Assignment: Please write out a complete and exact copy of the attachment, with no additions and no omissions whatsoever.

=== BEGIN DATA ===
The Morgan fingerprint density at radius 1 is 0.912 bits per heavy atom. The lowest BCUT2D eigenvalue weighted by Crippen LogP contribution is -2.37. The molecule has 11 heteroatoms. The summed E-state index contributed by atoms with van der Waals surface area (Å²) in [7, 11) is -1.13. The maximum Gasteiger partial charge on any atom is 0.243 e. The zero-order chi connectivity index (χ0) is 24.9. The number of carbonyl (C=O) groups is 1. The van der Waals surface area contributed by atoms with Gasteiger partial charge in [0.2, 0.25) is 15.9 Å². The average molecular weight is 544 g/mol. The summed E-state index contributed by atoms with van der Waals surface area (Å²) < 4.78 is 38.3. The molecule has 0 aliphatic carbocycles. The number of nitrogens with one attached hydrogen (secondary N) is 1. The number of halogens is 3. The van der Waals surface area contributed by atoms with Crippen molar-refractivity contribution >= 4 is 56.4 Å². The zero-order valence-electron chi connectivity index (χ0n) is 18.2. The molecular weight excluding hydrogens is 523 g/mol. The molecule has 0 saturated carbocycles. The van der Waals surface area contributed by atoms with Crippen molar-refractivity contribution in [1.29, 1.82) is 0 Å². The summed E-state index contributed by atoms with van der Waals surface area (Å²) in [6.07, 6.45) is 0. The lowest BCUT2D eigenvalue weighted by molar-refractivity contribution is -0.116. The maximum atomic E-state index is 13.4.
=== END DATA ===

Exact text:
The Morgan fingerprint density at radius 1 is 0.912 bits per heavy atom. The lowest BCUT2D eigenvalue weighted by Crippen LogP contribution is -2.37. The molecule has 11 heteroatoms. The summed E-state index contributed by atoms with van der Waals surface area (Å²) in [7, 11) is -1.13. The maximum Gasteiger partial charge on any atom is 0.243 e. The zero-order chi connectivity index (χ0) is 24.9. The number of carbonyl (C=O) groups is 1. The van der Waals surface area contributed by atoms with Gasteiger partial charge in [0.2, 0.25) is 15.9 Å². The average molecular weight is 544 g/mol. The summed E-state index contributed by atoms with van der Waals surface area (Å²) < 4.78 is 38.3. The molecule has 0 aliphatic carbocycles. The number of nitrogens with one attached hydrogen (secondary N) is 1. The number of halogens is 3. The van der Waals surface area contributed by atoms with Crippen molar-refractivity contribution >= 4 is 56.4 Å². The zero-order valence-electron chi connectivity index (χ0n) is 18.2. The molecular weight excluding hydrogens is 523 g/mol. The molecule has 0 saturated carbocycles. The van der Waals surface area contributed by atoms with Crippen molar-refractivity contribution in [1.29, 1.82) is 0 Å². The summed E-state index contributed by atoms with van der Waals surface area (Å²) in [6.07, 6.45) is 0. The lowest BCUT2D eigenvalue weighted by molar-refractivity contribution is -0.116. The maximum atomic E-state index is 13.4.